Sears recently announced that it will close 120 stores at an ‘unspecified time’ in 2012. Including hometown outlet stores and hardware stores, that number jumps to around 1000 locations. Considering the growth of Amazon in the last 5 years, as well as the ecommerce focus on the part of its home improvement brethren, there is reason to believe this is only the start of a significant downsizing of the retailer’s massive network of stores. After all, Home Depot has pumped over $100m into is ecommerce operation, and Lowes just acquired ATG stores, which reportedly has a database of over 3 million SKUs that will be immediately added to its online portfolio.
But this news doesn’t mean the retailer is packing up and riding into the sunset a la other failed generational retail brands (see Woolworths/Circuit City/CompUSA…). Nor should they even consider it; Sears still had annual revenues of over $40 billion last year. Much of this was due to the staying power of brands they are famous for, notably Kenmore, Craftsman, and Lands End, but a key contributor to keeping themselves among the elite home improvement retailers is the growth of their online business.
Sears reduced its inventory by over half a billion dollars last year, allowing it to stay a little leaner going into 2012. When Sears was acquired 6 years ago by hedge fund manager Edward Lampert, it was decided that no further investment would be made to renovate and update its existing store network. Why it’s taken so long to invest more heavily into its digital future is unclear, but the signs are there that Sears is planning on repositioning itself to benefit from higher margin, web-based initiatives. Already offering over 20 million products online within a year of opening its marketplace, Sears has announced it plans to increase the number of categories available to customers in the near future. Now is the time for sellers to get familiar with the Sears seller interface.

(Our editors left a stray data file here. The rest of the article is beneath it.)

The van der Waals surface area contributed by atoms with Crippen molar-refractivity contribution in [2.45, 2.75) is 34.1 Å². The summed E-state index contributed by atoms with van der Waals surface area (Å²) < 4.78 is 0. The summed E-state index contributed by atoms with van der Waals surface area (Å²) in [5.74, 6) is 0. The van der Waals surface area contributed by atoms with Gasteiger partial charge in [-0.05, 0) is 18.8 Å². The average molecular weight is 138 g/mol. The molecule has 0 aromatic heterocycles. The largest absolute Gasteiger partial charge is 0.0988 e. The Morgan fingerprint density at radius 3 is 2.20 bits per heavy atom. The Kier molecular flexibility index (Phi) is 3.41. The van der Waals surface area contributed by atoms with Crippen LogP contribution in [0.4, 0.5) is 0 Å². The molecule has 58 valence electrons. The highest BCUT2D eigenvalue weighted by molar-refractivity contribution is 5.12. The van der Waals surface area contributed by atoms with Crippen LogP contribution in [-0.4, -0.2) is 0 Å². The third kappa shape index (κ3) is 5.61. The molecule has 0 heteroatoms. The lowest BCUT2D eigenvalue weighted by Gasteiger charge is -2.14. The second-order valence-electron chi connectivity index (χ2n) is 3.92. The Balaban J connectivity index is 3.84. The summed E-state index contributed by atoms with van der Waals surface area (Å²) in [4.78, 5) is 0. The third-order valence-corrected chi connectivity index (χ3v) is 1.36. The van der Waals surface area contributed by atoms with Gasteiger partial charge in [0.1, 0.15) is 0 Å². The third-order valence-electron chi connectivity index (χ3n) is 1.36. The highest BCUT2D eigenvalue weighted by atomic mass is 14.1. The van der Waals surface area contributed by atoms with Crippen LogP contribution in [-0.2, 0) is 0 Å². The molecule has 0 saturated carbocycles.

It remains to be seen how Sears will attract more sellers into its marketplace, but at Seller AppVantage we see the signs of a company that is planning to do just that. After all, this is the same company that dominated the mail-order catalog business for decades, and can’t a retailer’s marketplace essentially be the same thing? It’s not often that a company can get a “get out of jail free” card for falling asleep at the wheel going 80mph on a mountain pass, but we think this is going to be one of those times.